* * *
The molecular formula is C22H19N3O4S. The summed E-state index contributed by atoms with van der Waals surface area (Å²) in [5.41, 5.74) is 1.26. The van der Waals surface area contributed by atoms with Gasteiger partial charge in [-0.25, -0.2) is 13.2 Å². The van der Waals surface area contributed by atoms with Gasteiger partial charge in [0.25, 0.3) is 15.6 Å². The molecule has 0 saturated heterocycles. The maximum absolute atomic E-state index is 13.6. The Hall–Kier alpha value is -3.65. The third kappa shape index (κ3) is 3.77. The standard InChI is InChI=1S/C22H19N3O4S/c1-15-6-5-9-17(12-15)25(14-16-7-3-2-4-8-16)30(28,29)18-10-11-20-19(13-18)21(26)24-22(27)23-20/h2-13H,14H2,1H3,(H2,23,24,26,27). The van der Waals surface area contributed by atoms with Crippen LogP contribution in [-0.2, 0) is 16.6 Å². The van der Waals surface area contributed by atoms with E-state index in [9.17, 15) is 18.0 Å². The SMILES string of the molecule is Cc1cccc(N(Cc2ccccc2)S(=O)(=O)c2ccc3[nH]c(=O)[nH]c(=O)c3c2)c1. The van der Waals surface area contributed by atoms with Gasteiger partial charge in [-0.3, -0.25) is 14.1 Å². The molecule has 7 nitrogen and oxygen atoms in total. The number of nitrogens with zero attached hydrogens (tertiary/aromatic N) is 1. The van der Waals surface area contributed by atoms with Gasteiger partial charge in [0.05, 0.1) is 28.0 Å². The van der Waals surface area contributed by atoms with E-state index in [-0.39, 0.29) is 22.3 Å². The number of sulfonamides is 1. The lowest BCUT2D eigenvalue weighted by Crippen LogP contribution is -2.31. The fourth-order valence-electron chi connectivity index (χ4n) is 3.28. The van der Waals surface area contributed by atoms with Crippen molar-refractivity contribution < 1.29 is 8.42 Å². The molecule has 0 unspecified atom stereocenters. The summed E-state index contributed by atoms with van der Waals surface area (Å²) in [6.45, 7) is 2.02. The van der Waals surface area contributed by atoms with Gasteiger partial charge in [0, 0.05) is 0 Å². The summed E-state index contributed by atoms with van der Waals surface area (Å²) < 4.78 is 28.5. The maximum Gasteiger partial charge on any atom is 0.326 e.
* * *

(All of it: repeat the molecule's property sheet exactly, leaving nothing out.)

The molecular formula is C22H19N3O4S. The summed E-state index contributed by atoms with van der Waals surface area (Å²) in [5.41, 5.74) is 1.26. The van der Waals surface area contributed by atoms with Gasteiger partial charge in [-0.25, -0.2) is 13.2 Å². The van der Waals surface area contributed by atoms with Gasteiger partial charge in [0.25, 0.3) is 15.6 Å². The molecule has 0 saturated heterocycles. The maximum absolute atomic E-state index is 13.6. The Hall–Kier alpha value is -3.65. The third kappa shape index (κ3) is 3.77. The standard InChI is InChI=1S/C22H19N3O4S/c1-15-6-5-9-17(12-15)25(14-16-7-3-2-4-8-16)30(28,29)18-10-11-20-19(13-18)21(26)24-22(27)23-20/h2-13H,14H2,1H3,(H2,23,24,26,27). The van der Waals surface area contributed by atoms with Crippen LogP contribution in [-0.2, 0) is 16.6 Å². The van der Waals surface area contributed by atoms with E-state index in [9.17, 15) is 18.0 Å². The SMILES string of the molecule is Cc1cccc(N(Cc2ccccc2)S(=O)(=O)c2ccc3[nH]c(=O)[nH]c(=O)c3c2)c1. The van der Waals surface area contributed by atoms with Gasteiger partial charge in [-0.3, -0.25) is 14.1 Å². The molecule has 7 nitrogen and oxygen atoms in total. The number of nitrogens with zero attached hydrogens (tertiary/aromatic N) is 1. The van der Waals surface area contributed by atoms with Gasteiger partial charge in [0.05, 0.1) is 28.0 Å². The van der Waals surface area contributed by atoms with E-state index in [-0.39, 0.29) is 22.3 Å². The number of sulfonamides is 1. The lowest BCUT2D eigenvalue weighted by Crippen LogP contribution is -2.31. The fourth-order valence-electron chi connectivity index (χ4n) is 3.28. The van der Waals surface area contributed by atoms with Crippen molar-refractivity contribution < 1.29 is 8.42 Å². The molecule has 0 unspecified atom stereocenters. The summed E-state index contributed by atoms with van der Waals surface area (Å²) in [6.45, 7) is 2.02. The van der Waals surface area contributed by atoms with Gasteiger partial charge in [0, 0.05) is 0 Å². The summed E-state index contributed by atoms with van der Waals surface area (Å²) < 4.78 is 28.5. The maximum Gasteiger partial charge on any atom is 0.326 e.